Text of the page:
Get it together, world – the top 10 greenest countries in the world are all European!
The greenest countries
The 2016 Environmental Performance Index (EPI) is a Yale-developed method to quantify the environmental performance of a state; it’s a measure of how ‘green’ a country is. Of course, like any index it has its pros and cons, its supporters and contestants, but this is one of the most widely used and most representatives measures of what a country is doing right. It’s highly intriguing that no country outside of Europe manages to make the top 10.
The main findings are pretty clear: improved access to water and sanitation has spread throughout the planet, and as a result waterborne diseases have dropped massively. There has also been improved emphasis on habitat protection, as many countries declare more and more protected areas. But not all is good. The world’s fisheries are drawing closer and closer to a total collapse, and air pollution grows to unprecedented levels, causing 10% of the total global fatalities.
“While many environmental problems are the result of industrialization, our findings show that both poor and wealthy nations suffer from serious air pollution,” said Angel Hsu, Assistant Professor at Yale-NUS College and the Yale School of Forestry & Environmental Studies (F&ES) and lead author of the report. The EPI shows that focused, coordinated global efforts are essential to make progress on global goals and to save lives.
“The EPI sends a clear signal to policymakers on the state of their environment and equips them with the data to develop fine-tuned solutions to the pressing challenges we face,” said EPI co-creator Kim Samuel, Director, Samuel Group of Companies and Professor of Practice at McGill University’s Institute for the Study of International Development. “With the very survival of the planet at stake, we hope leaders will be inspired to act—especially in urban areas where an increasing majority of the world’s population lives.”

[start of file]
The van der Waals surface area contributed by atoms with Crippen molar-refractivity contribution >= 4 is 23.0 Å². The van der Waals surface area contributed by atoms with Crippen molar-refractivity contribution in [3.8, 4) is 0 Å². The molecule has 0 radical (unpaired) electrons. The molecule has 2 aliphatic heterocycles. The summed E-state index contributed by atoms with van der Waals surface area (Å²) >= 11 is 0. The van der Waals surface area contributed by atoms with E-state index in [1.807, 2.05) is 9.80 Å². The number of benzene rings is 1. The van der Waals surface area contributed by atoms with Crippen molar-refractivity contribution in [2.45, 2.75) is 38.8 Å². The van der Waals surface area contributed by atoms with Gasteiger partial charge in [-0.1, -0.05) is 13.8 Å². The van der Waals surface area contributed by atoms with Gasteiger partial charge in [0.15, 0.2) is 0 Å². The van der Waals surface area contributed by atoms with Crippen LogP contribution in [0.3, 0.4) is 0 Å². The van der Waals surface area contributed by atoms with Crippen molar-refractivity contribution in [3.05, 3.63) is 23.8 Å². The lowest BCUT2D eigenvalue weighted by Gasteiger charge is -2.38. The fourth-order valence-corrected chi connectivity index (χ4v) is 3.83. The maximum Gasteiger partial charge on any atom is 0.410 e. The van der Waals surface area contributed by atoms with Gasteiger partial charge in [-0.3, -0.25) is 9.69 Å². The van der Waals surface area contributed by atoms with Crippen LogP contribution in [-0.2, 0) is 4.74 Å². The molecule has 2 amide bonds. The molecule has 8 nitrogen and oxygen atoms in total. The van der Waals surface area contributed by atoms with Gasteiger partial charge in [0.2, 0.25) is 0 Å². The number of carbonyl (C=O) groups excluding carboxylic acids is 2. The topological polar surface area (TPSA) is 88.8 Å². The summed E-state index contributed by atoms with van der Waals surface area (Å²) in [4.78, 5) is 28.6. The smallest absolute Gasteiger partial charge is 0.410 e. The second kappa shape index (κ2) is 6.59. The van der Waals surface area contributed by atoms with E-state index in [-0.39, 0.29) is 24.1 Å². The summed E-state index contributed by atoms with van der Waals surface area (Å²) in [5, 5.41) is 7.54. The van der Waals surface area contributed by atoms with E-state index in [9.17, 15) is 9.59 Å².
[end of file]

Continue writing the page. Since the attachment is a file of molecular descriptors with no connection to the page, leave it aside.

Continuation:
Playing our part
Coming after the COP21 in Paris, this report arrives at a highly opportune time; we now agreed that the world’s climate is in dire straits, we’ve decided that we have to do something, and we’ve quantified who’s playing their part and who isn’t – now it’s up to the policy makers to actually do something.
“Even when data exists, policymakers often struggle to apply this information appropriately,” notes Marc Levy, Deputy Director of the Center for International Earth Science Information Network (CIESIN) at Columbia University. “The EPI works to identify and address these blind spots within existing policy goals. For instance, a new biodiversity indicator weeds out protected areas that do not intersect with species’ habitats, showing where national parks may be ineffective at protecting species.
Big countries like the United States should take a hint too – their standing is not so great at 26th. Also, while these are country level estimates, local or regional areas can vary greatly within the same country, so while the broad information is extremely useful, local information is even more useful for policy makers. Appraising environmental quality at the city or regional level can sharpen environmental management strategies, but large-scale information offers a much needed benchmark for countries as a whole.